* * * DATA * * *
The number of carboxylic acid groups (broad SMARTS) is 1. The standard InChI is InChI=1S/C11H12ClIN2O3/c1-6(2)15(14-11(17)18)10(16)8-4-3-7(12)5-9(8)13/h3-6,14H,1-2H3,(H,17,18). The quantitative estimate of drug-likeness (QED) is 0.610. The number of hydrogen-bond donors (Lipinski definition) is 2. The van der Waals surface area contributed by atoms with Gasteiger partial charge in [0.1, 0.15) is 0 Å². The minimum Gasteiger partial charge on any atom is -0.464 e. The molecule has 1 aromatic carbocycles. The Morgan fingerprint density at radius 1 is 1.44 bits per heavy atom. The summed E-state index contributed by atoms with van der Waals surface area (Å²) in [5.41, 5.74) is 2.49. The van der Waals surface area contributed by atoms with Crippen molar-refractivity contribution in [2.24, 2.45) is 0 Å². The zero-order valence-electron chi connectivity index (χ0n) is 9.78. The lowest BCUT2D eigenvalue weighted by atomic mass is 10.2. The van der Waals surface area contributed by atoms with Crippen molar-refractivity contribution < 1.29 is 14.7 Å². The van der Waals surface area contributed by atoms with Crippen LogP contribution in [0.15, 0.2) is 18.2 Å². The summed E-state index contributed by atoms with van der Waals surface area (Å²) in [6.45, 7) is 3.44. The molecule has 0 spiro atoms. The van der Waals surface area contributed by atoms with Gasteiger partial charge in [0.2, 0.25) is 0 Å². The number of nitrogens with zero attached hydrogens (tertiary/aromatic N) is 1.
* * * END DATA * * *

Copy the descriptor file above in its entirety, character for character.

The number of carboxylic acid groups (broad SMARTS) is 1. The standard InChI is InChI=1S/C11H12ClIN2O3/c1-6(2)15(14-11(17)18)10(16)8-4-3-7(12)5-9(8)13/h3-6,14H,1-2H3,(H,17,18). The quantitative estimate of drug-likeness (QED) is 0.610. The number of hydrogen-bond donors (Lipinski definition) is 2. The van der Waals surface area contributed by atoms with Gasteiger partial charge in [0.1, 0.15) is 0 Å². The minimum Gasteiger partial charge on any atom is -0.464 e. The molecule has 1 aromatic carbocycles. The Morgan fingerprint density at radius 1 is 1.44 bits per heavy atom. The summed E-state index contributed by atoms with van der Waals surface area (Å²) in [5.41, 5.74) is 2.49. The van der Waals surface area contributed by atoms with Crippen molar-refractivity contribution in [2.24, 2.45) is 0 Å². The zero-order valence-electron chi connectivity index (χ0n) is 9.78. The lowest BCUT2D eigenvalue weighted by atomic mass is 10.2. The van der Waals surface area contributed by atoms with Crippen molar-refractivity contribution < 1.29 is 14.7 Å². The van der Waals surface area contributed by atoms with Crippen LogP contribution in [0.15, 0.2) is 18.2 Å². The summed E-state index contributed by atoms with van der Waals surface area (Å²) in [6.45, 7) is 3.44. The molecule has 0 spiro atoms. The van der Waals surface area contributed by atoms with Gasteiger partial charge in [0.2, 0.25) is 0 Å². The number of nitrogens with zero attached hydrogens (tertiary/aromatic N) is 1.